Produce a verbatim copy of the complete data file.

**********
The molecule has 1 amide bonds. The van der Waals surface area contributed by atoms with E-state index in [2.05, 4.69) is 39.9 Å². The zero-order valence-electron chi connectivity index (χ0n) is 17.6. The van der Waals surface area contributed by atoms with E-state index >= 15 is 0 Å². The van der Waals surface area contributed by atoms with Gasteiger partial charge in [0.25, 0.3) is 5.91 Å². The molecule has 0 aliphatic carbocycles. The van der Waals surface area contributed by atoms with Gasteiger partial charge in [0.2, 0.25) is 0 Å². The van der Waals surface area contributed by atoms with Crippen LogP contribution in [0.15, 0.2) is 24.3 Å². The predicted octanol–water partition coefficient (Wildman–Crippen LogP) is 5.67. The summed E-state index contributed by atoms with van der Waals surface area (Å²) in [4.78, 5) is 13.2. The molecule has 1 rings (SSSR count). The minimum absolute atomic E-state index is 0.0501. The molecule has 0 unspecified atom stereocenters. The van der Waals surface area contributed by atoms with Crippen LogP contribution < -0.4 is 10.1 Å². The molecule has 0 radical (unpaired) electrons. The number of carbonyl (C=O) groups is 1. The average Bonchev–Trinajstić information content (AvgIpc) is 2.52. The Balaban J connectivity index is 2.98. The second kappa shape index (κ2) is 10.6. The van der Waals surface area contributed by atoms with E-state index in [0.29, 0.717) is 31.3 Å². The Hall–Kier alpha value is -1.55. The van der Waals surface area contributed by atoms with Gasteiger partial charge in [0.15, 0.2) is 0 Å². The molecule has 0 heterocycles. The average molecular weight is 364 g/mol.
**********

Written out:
The molecule has 1 amide bonds. The van der Waals surface area contributed by atoms with E-state index in [2.05, 4.69) is 39.9 Å². The zero-order valence-electron chi connectivity index (χ0n) is 17.6. The van der Waals surface area contributed by atoms with E-state index >= 15 is 0 Å². The van der Waals surface area contributed by atoms with Gasteiger partial charge in [0.25, 0.3) is 5.91 Å². The molecule has 0 aliphatic carbocycles. The van der Waals surface area contributed by atoms with Gasteiger partial charge in [0.2, 0.25) is 0 Å². The van der Waals surface area contributed by atoms with Crippen LogP contribution in [0.15, 0.2) is 24.3 Å². The predicted octanol–water partition coefficient (Wildman–Crippen LogP) is 5.67. The summed E-state index contributed by atoms with van der Waals surface area (Å²) in [4.78, 5) is 13.2. The molecule has 1 rings (SSSR count). The minimum absolute atomic E-state index is 0.0501. The molecule has 0 unspecified atom stereocenters. The van der Waals surface area contributed by atoms with Crippen LogP contribution < -0.4 is 10.1 Å². The molecule has 0 radical (unpaired) electrons. The number of carbonyl (C=O) groups is 1. The average Bonchev–Trinajstić information content (AvgIpc) is 2.52. The Balaban J connectivity index is 2.98. The second kappa shape index (κ2) is 10.6. The van der Waals surface area contributed by atoms with E-state index in [0.29, 0.717) is 31.3 Å². The Hall–Kier alpha value is -1.55. The van der Waals surface area contributed by atoms with Gasteiger partial charge in [0.15, 0.2) is 0 Å². The molecule has 0 heterocycles. The average molecular weight is 364 g/mol.